Sunday, December 14, 2008

Number 433

Fantastic Plastic

This Jack Cole Plastic Man story is amazing. Every panel is funny, every character is in motion, doing something ridiculous. Check out the elevator gag in the next-to-last panel of page 5. It feels animated.

Jack Cole was at the very top of his comic book career when he did this story for Police Comics #95 in 1949.

My scans come from a Super Comics reprint, Plastic Man #18, from 1963. To recap the story about Super Comics, publisher Israel Waldman bought the rights and printing plates to various comic books from their publishers, or in this case, former publisher, "Busy" Arnold of Quality Comics. Waldman avoided the Comic Code by not putting his magazines on the newsstand, but sold them three to a package. *

The cover to this issue is by Andru and Esposito, and while OK, fails to show how completely zany the Plastic Man contents are. (That's also the worst portrait of The Spirit I've ever seen.)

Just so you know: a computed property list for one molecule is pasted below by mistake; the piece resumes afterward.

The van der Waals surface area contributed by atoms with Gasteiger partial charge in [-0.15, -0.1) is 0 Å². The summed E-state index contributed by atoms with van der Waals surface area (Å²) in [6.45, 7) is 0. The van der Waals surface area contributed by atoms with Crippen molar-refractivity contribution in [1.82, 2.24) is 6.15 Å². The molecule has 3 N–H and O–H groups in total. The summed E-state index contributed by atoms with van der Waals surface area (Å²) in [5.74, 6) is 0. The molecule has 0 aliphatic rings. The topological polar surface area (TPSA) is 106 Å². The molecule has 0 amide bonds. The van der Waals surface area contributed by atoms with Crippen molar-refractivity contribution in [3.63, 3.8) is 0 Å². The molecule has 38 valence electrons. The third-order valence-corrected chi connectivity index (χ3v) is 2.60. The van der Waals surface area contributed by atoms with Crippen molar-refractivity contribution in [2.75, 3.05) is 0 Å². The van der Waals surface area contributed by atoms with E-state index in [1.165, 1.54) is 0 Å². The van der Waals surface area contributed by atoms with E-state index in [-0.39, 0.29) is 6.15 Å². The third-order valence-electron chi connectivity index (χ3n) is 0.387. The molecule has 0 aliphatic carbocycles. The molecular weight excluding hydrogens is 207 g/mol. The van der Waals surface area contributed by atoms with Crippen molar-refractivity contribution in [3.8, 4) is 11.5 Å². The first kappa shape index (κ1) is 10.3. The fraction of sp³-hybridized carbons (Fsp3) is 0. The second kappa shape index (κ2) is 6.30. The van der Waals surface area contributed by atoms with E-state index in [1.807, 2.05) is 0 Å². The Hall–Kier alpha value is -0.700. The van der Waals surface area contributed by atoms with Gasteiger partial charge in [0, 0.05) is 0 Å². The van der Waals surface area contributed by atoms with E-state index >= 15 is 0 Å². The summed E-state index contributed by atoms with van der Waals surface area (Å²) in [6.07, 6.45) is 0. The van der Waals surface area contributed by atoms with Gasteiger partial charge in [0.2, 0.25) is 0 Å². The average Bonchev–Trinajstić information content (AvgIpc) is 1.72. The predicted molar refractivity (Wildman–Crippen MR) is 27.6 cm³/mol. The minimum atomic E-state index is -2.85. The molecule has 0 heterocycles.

Jack Cole was one of the true masters of the comic book arts, and this story is a fine example of why.

*There weren't 18 issues of Plastic Man from this publisher. There were also issues #11 and #16, but all of them were probably part of some sort of numbering system they had for their line of reprints.

A story went the rounds of comic book fans of the '60s. Some fan went to the address listed in Super Comics, and found an anonymous building. They rang an intercom buzzer, and when someone asked their business, the fan asked for "Super Comics." The person on the other end didn't respond. I'm not sure what we are to make of that story...maybe it shows that Super Comics was a shoestring operation, or fly-by-nighters. Maybe the person inside the building was busy reading comic books. Maybe they didn't know what the caller was asking for because the address was a mail drop. What I know is that Super Comics, and predecessor IW Comics, made available in the Code-strangled comic book world of the late 1950s and early 1960s, a glimpse into the wild-and-wooly comic books of the pre-Code era.